Total Miles: 1419.4
The day’s writing done, my light went out and was immediately replaced by starlight. Even from among our sheltered stand of trees, there was enough of a clearing to stare up at them from the comfort of my hammock while I listened to the breeze run through the tips of the pines. It’s the way you dream of days ending.
As my eyes began to give in to sleep, they were jolted open by a curious commotion in the dark. Out of nowhere, a train of pack animals was clambering up the trail under nothing but the starlight. The leader of the train said hello and that they were just passing by but even without my half-asleep dizziness, it would have still been an odd exchange given the time of night. The sound of their hooves slowly clacked away up the switchbacks above us and finally dissolved into silence.
At some hour later in the night, I awoke with a start at the heavy sound of wood snapping and the understory being pushed aside. Steps away from our hammocks, the sound came to a pause before turning uphill and lumbering away, breaking through whatever else was in its path. Given that bow hunting season for elk is open and the possibility that the late night pack train could have been carrying an elk kill out of the wilderness, it made me wonder—could this second late night visitor have been a bear following the scent?
When we climbed away from our camp, the clear skies we’d taken for granted the past few days were gone and a sky thick with a smoky haze had taken center stage. Thick enough to smell, we still guessed that the smoke was not from any local fire but, rather, coming in on the breeze from wildfires in Oregon and California, a suspicion that was later confirmed.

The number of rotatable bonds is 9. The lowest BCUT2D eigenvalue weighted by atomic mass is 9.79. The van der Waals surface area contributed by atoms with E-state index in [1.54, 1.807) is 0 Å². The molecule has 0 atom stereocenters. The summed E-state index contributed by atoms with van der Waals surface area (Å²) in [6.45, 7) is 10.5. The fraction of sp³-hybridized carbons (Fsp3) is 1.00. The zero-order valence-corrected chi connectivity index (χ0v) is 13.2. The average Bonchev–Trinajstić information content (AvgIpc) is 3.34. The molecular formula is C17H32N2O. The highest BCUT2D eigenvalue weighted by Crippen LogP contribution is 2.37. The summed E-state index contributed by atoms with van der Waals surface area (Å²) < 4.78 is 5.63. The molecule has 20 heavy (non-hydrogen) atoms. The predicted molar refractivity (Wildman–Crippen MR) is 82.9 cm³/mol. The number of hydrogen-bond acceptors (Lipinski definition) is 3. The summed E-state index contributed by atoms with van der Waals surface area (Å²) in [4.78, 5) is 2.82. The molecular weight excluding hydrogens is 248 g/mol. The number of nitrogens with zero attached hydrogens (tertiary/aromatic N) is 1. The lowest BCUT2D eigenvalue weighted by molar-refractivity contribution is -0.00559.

The main task for the day was to stop by the remote Brooks Lake Lodge for our next resupply package before continuing on down the trail. Exiting the Teton Wilderness and into a wide meadow leading to the lodge, the scenery was stunning. Unfolding before us, a golden sea of grass prying apart two parallel ranges of jagged rock, one of which being the Continental Divide.
Horseback riders and day hikers coming from the lodge passed us by, as did a pair of elk hunters who’d been spooked from their camp when a grizzly bear decided to make their acquaintance overnight.
We made our way to the opposite end of the meadow and up to the lodge where our resupply box was waiting for us. An old rustic lodge with several equally rustic looking cabins behind it, the inside is nicely appointed without being too upscale. Big glass windows place the scenery squarely in the spotlight while a fire crackles in the fireplace at one end of the great hall dining room. The sweet smoky smell of the burning fire mixes with the slightly dusty, musty smell of an authentic log cabin that is more about utility and history than about luxury.
Our packs fully loaded for the next five days, their newfound weight is offset by the anticipation of what lies ahead. Armed with a rosy forecast, the next stretch leads us into the heart of the Wind River Range and the peaks that I’ve anxiously awaited since long before this hike began.
Leaving the lodge behind, we set out into a mixture of dirt road walking and pure x-country bushwhacking, crossing the Wind River itself along the way. It all ends right where it began, hanging beneath a blanket of stars.